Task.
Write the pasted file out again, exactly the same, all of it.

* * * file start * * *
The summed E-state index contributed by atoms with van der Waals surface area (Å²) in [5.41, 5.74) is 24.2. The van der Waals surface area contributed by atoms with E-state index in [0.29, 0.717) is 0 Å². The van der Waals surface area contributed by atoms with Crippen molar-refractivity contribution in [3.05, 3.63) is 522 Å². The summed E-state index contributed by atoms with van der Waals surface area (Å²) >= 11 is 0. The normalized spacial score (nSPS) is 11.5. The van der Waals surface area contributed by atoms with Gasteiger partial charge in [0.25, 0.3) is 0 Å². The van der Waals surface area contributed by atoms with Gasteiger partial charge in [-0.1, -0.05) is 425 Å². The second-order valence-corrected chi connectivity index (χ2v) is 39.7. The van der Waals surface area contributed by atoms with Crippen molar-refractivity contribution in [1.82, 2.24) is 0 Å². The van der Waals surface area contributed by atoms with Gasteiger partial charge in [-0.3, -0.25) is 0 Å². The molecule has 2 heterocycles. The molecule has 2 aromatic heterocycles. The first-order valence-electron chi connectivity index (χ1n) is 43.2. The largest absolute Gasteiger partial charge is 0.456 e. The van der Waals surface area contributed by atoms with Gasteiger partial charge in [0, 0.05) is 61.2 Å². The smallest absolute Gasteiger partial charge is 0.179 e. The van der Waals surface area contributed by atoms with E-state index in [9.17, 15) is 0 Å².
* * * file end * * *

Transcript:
The summed E-state index contributed by atoms with van der Waals surface area (Å²) in [5.41, 5.74) is 24.2. The van der Waals surface area contributed by atoms with E-state index in [0.29, 0.717) is 0 Å². The van der Waals surface area contributed by atoms with Crippen molar-refractivity contribution in [3.05, 3.63) is 522 Å². The summed E-state index contributed by atoms with van der Waals surface area (Å²) >= 11 is 0. The normalized spacial score (nSPS) is 11.5. The van der Waals surface area contributed by atoms with Gasteiger partial charge in [0.25, 0.3) is 0 Å². The van der Waals surface area contributed by atoms with Gasteiger partial charge in [-0.1, -0.05) is 425 Å². The second-order valence-corrected chi connectivity index (χ2v) is 39.7. The van der Waals surface area contributed by atoms with Crippen molar-refractivity contribution in [1.82, 2.24) is 0 Å². The van der Waals surface area contributed by atoms with Gasteiger partial charge in [-0.3, -0.25) is 0 Å². The molecule has 2 heterocycles. The molecule has 2 aromatic heterocycles. The first-order valence-electron chi connectivity index (χ1n) is 43.2. The largest absolute Gasteiger partial charge is 0.456 e. The van der Waals surface area contributed by atoms with Gasteiger partial charge in [0, 0.05) is 61.2 Å². The smallest absolute Gasteiger partial charge is 0.179 e. The van der Waals surface area contributed by atoms with E-state index in [9.17, 15) is 0 Å².